Thursday, July 29

Bethany Williams Shares How Allyship With Marginalised Communities Inspired Her New Collection



Bethany Williams’s new collection, All Our Stories, is inspired by the designer’s work with The Magpie Project, a grassroots organization that supports women and children under five who are at risk of homelessness. All Our Stories highlights the stories of five of these families and photographs them wearing Williams’s richly textured garments made from textile and publishing waste. Some standout pieces from the collection are two corsets in collaboration with Welsh designer Rosie Evans, who made the corset boning out of fruit packaging waste. Six looks from All Our Stories were chosen for Williams’s submission for the 2021 International Woolmark Prize finals, and the designer spoke to POPSUGAR about how allyship with marginalized communities is the driving force of her work.

“It’s kind of about childhood stories,” Williams told POPSUGAR about her collection for London Fashion Week Digital. “How they transcend into your adult life and the importance in sharing power and value and sharing people’s stories.”

“It’s kind of about childhood stories. How they transcend into your adult life and the importance in sharing power and value and sharing people’s stories.”

After recently winning the 2021 BFC/Vogue Designer Fashion Award, Williams is planning how to thoughtfully invest her brand’s prize money. “We’ll be able to do so much with the award and with our community-led projects and the social manufacturing initiatives that we work with. We have a mentoring program, so being able to actually put some funds into that and developing more of an educational aspect of what we do and support it is really important for us. I’ve been very lucky to have mentors, so it’s really important for me that we share our industry knowledge with the next generation. And especially at a time like coming out of the pandemic, it’s a really difficult time for students and graduates, so we want to be able to support where we can.”

Williams does incredible work with centering the stories of women and marginalized families. But after such a socially transformative year of the pandemic, we wondered what other ways she understood allyship as a fashion designer and as a white person.

“We’ve kind of set up to make our work as inclusive as possible and support as many people as possible through our practice,” Williams said of her work with her community projects including The Magpie Project and Making for Change Poplar Works. “For me, it’s an integral part of what everyone should be doing. I really believe in this kind of work and making sure that we’re being as respectful and as responsible as possible. Through collaboration, it shows you how important it is to have people from all different aspects of life within projects to enrich the work and highlight important voices, stories, and messaging. My kind of experience working within the social manufacturing perspective is very much about how beneficial making can be, and how powerful it can be, and empowering it can be.”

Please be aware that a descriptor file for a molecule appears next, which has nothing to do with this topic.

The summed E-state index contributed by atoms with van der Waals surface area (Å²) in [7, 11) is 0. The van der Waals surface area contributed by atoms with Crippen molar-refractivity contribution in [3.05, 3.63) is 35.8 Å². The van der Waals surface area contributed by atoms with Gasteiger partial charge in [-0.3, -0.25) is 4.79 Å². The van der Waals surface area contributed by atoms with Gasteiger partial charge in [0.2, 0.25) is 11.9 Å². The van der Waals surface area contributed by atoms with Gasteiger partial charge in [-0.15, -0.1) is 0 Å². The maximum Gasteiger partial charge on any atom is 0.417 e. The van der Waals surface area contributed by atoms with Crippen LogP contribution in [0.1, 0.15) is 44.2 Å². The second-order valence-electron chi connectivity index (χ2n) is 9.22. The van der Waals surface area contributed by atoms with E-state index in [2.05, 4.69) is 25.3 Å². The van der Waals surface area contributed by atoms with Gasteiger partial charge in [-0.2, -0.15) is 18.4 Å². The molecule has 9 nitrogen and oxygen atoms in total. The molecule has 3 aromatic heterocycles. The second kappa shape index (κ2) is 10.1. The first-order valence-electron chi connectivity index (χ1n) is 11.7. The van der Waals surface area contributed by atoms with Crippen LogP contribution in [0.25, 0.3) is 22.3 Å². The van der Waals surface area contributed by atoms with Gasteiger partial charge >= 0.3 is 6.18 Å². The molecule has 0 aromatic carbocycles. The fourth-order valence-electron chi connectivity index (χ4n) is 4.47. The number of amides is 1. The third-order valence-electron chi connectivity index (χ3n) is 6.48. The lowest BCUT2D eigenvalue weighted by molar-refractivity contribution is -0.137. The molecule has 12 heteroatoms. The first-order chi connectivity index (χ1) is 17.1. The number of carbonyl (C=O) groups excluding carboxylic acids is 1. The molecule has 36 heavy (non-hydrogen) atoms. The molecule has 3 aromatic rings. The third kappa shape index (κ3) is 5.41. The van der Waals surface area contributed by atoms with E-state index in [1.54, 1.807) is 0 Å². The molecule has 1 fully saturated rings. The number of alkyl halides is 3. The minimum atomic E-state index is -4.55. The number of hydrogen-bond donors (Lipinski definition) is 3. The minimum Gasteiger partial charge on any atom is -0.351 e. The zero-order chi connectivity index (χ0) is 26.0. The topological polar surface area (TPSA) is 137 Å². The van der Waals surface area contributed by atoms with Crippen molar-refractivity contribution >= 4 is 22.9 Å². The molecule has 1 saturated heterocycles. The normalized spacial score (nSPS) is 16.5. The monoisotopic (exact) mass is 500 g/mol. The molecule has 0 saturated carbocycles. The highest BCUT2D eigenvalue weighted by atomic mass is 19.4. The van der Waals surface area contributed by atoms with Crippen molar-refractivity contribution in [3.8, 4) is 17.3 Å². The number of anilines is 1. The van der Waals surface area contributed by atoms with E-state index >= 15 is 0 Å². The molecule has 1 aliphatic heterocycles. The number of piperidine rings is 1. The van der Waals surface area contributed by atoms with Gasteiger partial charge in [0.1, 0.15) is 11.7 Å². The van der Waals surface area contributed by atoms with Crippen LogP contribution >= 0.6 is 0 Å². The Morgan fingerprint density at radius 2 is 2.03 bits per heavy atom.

“Through collaboration, it shows you how important it is to have people from all different aspects of life within projects to enrich the work and highlight important voices, stories, and messaging.”

She shared that the exclusivity she experienced when first entering the fashion world is not a feeling she wanted to replicate. Not feeling welcomed by the industry encouraged Williams to create a more inclusive space within it and invite her community project into that space. “I think that is really important for the next generation,” she said. “If you don’t feel included, you can produce your own space, you know what I mean? And invite your community to that space and make incredible work.”

While the pandemic has forced us to have more gratitude for our communities, it’s also inspired us to reflect on the ways we work and how we manage our mental health. For Williams, the digitization of London Fashion Week was an incredible gift. She appreciates that it allows her brand to open up its audience and make its work more accessible. “I didn’t like the whole doing a show and you can only invite this amount of people,” she said. “We’d obviously invite all of our community projects to those kinds of things, but it still was that kind of exclusivity, who’s sitting on which row, and that kind of aspect of it, which I feel like when you put something online, anyone can watch it and be a part of it.”

Williams also saw the slower pace of life that followed COVID-19 as a silver lining and an opportunity to reset, take a break, and make sure the brand’s social supply chain was not put under too much pressure. “It’s been a really needed thing for us to have some more time to really develop our product, develop tailoring, and be able to hone in on the collection. And I think we’re really proud of what we’re releasing.”

“Before the pandemic, I was traveling at least once a month and having to go to things in the evening for work as well,” Williams said. “I was just feeling completely burned out all the time and not having any time for myself at all. This [pandemic] has allowed me to feel a bit more grounded in my space and find a bit more time for myself.”

Twenty percent of the profits from Williams’s All Our Stories collection will be donated to The Magpie Project via The Bethany Williams Benevolent Fund. Keep reading to see the full collection.



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